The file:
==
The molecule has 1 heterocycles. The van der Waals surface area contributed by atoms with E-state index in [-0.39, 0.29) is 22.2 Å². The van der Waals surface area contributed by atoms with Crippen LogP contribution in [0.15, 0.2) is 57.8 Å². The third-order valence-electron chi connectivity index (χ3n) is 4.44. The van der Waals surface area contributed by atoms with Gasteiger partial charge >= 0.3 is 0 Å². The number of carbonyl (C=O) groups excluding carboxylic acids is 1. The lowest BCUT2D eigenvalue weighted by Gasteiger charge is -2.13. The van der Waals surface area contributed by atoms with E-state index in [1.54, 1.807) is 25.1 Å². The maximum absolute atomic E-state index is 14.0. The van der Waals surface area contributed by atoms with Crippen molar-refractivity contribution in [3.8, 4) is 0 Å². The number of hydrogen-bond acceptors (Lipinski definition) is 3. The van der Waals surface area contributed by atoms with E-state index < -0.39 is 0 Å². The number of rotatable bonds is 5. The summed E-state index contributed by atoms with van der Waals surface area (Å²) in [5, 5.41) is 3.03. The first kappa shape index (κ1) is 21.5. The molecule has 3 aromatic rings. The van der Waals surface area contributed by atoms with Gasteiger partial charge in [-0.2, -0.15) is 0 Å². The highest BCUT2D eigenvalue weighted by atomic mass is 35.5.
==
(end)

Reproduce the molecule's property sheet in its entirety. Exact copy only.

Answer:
The molecule has 1 heterocycles. The van der Waals surface area contributed by atoms with E-state index in [-0.39, 0.29) is 22.2 Å². The van der Waals surface area contributed by atoms with Crippen LogP contribution in [0.15, 0.2) is 57.8 Å². The third-order valence-electron chi connectivity index (χ3n) is 4.44. The van der Waals surface area contributed by atoms with Gasteiger partial charge >= 0.3 is 0 Å². The number of carbonyl (C=O) groups excluding carboxylic acids is 1. The lowest BCUT2D eigenvalue weighted by Gasteiger charge is -2.13. The van der Waals surface area contributed by atoms with E-state index in [1.54, 1.807) is 25.1 Å². The maximum absolute atomic E-state index is 14.0. The van der Waals surface area contributed by atoms with Crippen molar-refractivity contribution in [3.8, 4) is 0 Å². The number of hydrogen-bond acceptors (Lipinski definition) is 3. The van der Waals surface area contributed by atoms with E-state index < -0.39 is 0 Å². The number of rotatable bonds is 5. The summed E-state index contributed by atoms with van der Waals surface area (Å²) in [5, 5.41) is 3.03. The first kappa shape index (κ1) is 21.5. The molecule has 3 aromatic rings. The van der Waals surface area contributed by atoms with Gasteiger partial charge in [-0.2, -0.15) is 0 Å². The highest BCUT2D eigenvalue weighted by atomic mass is 35.5.